So I think the best we can do is to create a ‘view’ that acts as a managed index, and can be built mostly automatically; in this solution, An ‘episode of care’ is thus something quite similar to a problem list that we discussed some time ago. Using FOlders is a way to do this, that at least Code24 and DIPS use. Ideally, all openEHR would use the same approach, so that not just data items, but entire sections of EHR are mutually comprehensible across sharing systems.

I agree with above, but we also think that an episode is also a (shared) context for those indexed content items.
If it would be only a grouping tool, then a FOLDER will do the job. If besides grouping you’ll need to record other administrative info, there is FOLDER.other_details. But if a clinician-minded person argues that the context should also record care/clinical information, then the solution would be to use/attach also a Composition to capture that data. But all these are implementation choices (on app-level), and the results are just some objects - the semantic is not very obvious if you look to the data.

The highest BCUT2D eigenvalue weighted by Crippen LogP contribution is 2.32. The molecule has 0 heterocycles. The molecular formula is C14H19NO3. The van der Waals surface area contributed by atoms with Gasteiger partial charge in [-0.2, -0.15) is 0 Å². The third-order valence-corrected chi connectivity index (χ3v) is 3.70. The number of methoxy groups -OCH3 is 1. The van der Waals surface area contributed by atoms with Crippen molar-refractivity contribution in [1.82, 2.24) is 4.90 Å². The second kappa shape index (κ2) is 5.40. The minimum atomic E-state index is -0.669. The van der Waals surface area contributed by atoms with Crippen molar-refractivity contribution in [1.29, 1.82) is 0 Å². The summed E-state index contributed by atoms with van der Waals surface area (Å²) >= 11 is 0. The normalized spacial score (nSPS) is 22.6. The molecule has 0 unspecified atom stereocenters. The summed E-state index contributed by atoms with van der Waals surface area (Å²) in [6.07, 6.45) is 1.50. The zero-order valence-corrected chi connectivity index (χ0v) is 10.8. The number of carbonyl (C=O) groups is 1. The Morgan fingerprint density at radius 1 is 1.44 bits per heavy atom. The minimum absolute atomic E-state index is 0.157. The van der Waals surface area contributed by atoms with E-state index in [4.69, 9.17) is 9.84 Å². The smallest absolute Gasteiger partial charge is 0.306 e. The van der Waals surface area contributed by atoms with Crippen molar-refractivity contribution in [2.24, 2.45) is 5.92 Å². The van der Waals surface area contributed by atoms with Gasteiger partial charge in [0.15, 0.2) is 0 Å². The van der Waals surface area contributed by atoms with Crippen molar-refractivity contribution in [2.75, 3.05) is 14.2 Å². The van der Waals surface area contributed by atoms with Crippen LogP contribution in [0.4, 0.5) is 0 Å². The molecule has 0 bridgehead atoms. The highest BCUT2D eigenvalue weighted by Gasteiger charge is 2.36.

I am assuming they would; above I used the term ‘EHR entries’ in its most general sense. In openEHR, this is of course Compositions, in which the specific Entries are found.

They are different things wright, data entry errors should be (soft) deleted, with recording the reason for deletion, to be able to recall why a discussion has been made. It has maybe also value to keep it visible if the real value is easily apparent from the wrong data, e.g. bp 80/120 or temp 437.1 centigrade.